A hip dislocation is when the ball of the thigh bone moves out of place within the socket of the pelvic bone. It is not common.
|The Hip Joint|
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Things that may raise the risk of this problem are:
- Prior hip replacement surgery
- Doing activities that involve heights, such as being on a ladder
- Playing certain sports, such as football, rugby, skiing, and snowboarding
- Health problems that result in falls, such as weak muscles
- Not wearing a seatbelt
- Having an abnormal hip joint
Problems may be:
- Pain in the hip, especially when trying to move the leg
- Pain that spreads to the legs, knees, and back
- One leg that looks shorter than the other
- Problems walking
The doctor will ask about your symptoms and health history. You will be asked how the injury happened. A hip and leg exam will be done. This is often enough to make the diagnosis.
Images may be taken of your bones. This can be done with:
It may take 2 to 3 months to heal. The goals of treatment are to put the bones back in place. This may be done:
- Without surgery—anesthesia will be used to ease pain while the doctor moves the ball of the thigh bone back into the hip socket
- With surgery—tissue or bone fragments may be removed before the ball of the thigh bone can be put back into the hip socket
These treatments will also be needed:
- Rest and ice
- Pain relievers
- A splint or sling to keep the hip still as it heals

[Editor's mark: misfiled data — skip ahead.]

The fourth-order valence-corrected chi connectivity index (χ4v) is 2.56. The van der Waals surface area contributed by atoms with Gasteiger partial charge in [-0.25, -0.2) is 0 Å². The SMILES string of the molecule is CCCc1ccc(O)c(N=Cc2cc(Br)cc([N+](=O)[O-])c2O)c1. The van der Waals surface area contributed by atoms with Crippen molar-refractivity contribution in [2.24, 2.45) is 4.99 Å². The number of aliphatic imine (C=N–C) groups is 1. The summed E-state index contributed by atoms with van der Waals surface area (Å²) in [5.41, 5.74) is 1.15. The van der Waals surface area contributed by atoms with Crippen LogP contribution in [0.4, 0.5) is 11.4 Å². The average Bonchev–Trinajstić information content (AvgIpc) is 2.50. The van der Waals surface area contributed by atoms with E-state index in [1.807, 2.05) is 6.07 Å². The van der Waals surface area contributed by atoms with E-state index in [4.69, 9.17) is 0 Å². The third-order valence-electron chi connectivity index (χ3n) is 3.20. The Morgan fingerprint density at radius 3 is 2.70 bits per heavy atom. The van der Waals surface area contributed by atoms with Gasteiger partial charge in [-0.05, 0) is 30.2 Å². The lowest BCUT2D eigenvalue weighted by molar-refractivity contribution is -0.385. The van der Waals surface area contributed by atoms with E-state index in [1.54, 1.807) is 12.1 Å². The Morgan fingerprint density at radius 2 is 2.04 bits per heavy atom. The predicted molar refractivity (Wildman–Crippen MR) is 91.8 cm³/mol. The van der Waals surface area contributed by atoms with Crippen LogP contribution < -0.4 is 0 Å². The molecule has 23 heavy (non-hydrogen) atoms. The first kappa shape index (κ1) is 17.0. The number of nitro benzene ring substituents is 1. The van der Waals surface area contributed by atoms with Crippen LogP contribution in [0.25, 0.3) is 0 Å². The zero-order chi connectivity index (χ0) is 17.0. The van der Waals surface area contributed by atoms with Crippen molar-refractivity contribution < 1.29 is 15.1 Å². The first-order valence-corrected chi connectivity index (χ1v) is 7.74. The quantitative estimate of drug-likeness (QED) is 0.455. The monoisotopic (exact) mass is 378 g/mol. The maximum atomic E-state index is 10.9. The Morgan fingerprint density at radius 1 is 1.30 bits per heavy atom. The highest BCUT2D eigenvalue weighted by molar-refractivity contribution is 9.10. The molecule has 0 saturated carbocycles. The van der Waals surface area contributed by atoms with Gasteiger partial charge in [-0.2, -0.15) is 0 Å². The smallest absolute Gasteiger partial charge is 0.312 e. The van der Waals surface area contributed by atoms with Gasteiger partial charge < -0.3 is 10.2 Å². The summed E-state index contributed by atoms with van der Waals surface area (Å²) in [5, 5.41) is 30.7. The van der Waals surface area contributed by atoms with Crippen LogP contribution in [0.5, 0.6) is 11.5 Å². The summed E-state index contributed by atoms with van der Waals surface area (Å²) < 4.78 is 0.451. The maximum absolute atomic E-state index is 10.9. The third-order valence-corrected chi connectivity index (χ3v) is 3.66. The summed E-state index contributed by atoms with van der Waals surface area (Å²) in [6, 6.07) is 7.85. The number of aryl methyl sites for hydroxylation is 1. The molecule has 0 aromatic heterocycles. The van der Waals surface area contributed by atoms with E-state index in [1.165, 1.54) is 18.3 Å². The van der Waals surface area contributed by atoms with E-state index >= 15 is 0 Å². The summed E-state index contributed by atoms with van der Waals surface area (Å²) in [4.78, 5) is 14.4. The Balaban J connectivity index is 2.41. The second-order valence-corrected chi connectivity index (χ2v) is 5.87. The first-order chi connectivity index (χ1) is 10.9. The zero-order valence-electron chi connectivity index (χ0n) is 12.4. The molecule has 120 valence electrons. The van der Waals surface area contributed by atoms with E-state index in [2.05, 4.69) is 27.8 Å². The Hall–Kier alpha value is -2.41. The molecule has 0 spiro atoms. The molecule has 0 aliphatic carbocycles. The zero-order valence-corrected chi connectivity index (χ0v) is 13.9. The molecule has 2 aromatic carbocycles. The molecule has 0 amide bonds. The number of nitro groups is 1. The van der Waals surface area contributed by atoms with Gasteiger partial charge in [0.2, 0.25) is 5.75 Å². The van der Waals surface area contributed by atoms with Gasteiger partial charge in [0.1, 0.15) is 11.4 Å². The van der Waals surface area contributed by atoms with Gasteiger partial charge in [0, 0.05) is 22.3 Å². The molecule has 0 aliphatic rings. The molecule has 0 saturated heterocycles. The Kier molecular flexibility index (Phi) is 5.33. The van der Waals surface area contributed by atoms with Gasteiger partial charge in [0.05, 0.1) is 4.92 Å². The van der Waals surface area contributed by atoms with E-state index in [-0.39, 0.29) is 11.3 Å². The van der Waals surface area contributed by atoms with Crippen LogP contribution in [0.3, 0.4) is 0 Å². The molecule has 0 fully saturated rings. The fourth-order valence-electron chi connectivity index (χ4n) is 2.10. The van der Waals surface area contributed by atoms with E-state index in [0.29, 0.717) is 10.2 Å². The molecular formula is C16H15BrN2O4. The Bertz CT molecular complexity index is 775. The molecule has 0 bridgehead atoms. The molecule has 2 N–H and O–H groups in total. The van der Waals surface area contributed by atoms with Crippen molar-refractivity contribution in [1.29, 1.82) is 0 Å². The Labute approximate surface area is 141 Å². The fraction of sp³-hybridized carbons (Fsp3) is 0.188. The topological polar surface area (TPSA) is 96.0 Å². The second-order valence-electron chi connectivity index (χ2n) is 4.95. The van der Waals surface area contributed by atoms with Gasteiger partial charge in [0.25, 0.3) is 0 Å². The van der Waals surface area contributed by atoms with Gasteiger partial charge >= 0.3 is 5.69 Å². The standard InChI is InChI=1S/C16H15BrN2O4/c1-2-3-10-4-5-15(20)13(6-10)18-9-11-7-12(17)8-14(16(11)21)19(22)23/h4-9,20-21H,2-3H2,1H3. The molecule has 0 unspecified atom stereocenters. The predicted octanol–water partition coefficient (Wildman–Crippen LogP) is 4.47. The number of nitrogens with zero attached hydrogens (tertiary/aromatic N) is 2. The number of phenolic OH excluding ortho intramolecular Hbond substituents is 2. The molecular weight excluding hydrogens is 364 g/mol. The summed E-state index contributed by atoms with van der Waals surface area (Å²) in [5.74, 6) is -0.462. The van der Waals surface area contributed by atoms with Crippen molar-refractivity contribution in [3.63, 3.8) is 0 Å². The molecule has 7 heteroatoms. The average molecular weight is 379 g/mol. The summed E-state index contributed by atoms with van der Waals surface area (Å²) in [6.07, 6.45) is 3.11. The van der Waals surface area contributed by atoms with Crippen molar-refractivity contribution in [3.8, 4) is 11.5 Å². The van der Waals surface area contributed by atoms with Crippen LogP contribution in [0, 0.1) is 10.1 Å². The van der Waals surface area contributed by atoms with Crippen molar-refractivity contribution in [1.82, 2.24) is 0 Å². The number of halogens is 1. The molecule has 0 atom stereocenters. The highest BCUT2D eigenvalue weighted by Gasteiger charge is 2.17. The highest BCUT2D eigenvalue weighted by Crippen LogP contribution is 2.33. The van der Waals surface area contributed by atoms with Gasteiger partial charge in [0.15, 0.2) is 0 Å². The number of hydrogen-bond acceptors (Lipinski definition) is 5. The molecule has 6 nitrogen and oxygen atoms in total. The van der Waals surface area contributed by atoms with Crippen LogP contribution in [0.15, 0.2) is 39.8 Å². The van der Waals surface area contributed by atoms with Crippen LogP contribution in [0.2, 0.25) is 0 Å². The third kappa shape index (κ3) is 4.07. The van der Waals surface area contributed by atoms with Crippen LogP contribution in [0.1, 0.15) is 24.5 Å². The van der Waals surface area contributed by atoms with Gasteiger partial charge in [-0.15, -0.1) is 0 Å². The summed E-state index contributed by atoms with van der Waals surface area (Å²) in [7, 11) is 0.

- Exercises to help with hip strength, flexibility, and range of motion
Most hip dislocations are due to accidents. The risk may be lowered by:
- Wearing a seat belt in motor vehicles
- Wear safety gear when playing contact sports or working
- Strengthening the muscles around the hip joints
American Orthopaedic Society for Sports Medicine http://www.sportsmed.org
OrthoInfo—American Academy of Orthopaedic Surgeons http://orthoinfo.aaos.org
Canadian Orthopaedic Association http://www.coa-aco.org
Canadian Orthopaedic Foundation http://www.canorth.org
Hendey GW, Avila A. The Captain Morgan technique for the reduction of the dislocated hip. Ann Emerg Med. 2011 Dec;58(6):536-540.
Hip dislocation. Ortho Info—American Academy of Orthopaedic Surgeons website. Available at: https://orthoinfo.aaos.org/en/diseases--conditions/hip-dislocation. Updated June 2014. Accessed May 12, 2020.
Hip dislocations. Patient UK website. Available at: http://www.patient.co.uk/doctor/hip-dislocations. Updated May 28, 2014. Accessed May 12, 2020.
Hip dislocation—emergency management. EBSCO DynaMed website Available at: https://www.dynamed.com/management/hip-dislocation-emergency-management . Accessed May 12, 2020.
- Reviewer: EBSCO Medical Review Board Warren A. Bodine, DO, CAQSM
- Review Date: 02/2020
- Update Date: 05/12/2020